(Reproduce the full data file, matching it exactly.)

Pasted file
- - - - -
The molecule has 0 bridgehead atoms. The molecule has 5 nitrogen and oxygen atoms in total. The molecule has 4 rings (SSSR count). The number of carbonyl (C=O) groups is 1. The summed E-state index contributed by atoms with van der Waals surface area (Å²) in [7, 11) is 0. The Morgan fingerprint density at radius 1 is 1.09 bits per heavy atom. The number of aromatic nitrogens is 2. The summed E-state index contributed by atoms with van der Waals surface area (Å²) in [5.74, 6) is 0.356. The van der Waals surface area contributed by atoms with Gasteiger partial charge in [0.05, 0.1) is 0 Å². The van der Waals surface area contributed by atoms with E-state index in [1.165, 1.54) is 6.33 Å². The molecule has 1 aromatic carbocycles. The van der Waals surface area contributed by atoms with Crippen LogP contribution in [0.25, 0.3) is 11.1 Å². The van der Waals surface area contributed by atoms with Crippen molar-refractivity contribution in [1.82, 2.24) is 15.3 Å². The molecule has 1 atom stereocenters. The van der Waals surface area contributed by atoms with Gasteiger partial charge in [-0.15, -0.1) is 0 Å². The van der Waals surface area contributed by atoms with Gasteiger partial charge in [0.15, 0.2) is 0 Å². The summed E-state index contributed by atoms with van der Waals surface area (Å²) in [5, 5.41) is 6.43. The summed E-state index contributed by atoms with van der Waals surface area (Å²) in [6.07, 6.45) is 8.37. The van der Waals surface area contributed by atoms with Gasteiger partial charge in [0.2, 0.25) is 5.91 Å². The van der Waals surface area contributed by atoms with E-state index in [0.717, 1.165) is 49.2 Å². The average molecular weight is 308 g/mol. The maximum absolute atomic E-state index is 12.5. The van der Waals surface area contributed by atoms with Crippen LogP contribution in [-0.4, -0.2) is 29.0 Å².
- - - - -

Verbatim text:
The molecule has 0 bridgehead atoms. The molecule has 5 nitrogen and oxygen atoms in total. The molecule has 4 rings (SSSR count). The number of carbonyl (C=O) groups is 1. The summed E-state index contributed by atoms with van der Waals surface area (Å²) in [7, 11) is 0. The Morgan fingerprint density at radius 1 is 1.09 bits per heavy atom. The number of aromatic nitrogens is 2. The summed E-state index contributed by atoms with van der Waals surface area (Å²) in [5.74, 6) is 0.356. The van der Waals surface area contributed by atoms with Gasteiger partial charge in [0.05, 0.1) is 0 Å². The van der Waals surface area contributed by atoms with E-state index in [1.165, 1.54) is 6.33 Å². The molecule has 1 aromatic carbocycles. The van der Waals surface area contributed by atoms with Crippen LogP contribution in [0.25, 0.3) is 11.1 Å². The van der Waals surface area contributed by atoms with Crippen molar-refractivity contribution in [1.82, 2.24) is 15.3 Å². The molecule has 1 atom stereocenters. The van der Waals surface area contributed by atoms with Gasteiger partial charge in [-0.15, -0.1) is 0 Å². The van der Waals surface area contributed by atoms with Gasteiger partial charge in [0.15, 0.2) is 0 Å². The summed E-state index contributed by atoms with van der Waals surface area (Å²) in [5, 5.41) is 6.43. The summed E-state index contributed by atoms with van der Waals surface area (Å²) in [6.07, 6.45) is 8.37. The van der Waals surface area contributed by atoms with Gasteiger partial charge in [0.2, 0.25) is 5.91 Å². The van der Waals surface area contributed by atoms with E-state index in [0.717, 1.165) is 49.2 Å². The average molecular weight is 308 g/mol. The maximum absolute atomic E-state index is 12.5. The van der Waals surface area contributed by atoms with Crippen LogP contribution in [-0.4, -0.2) is 29.0 Å².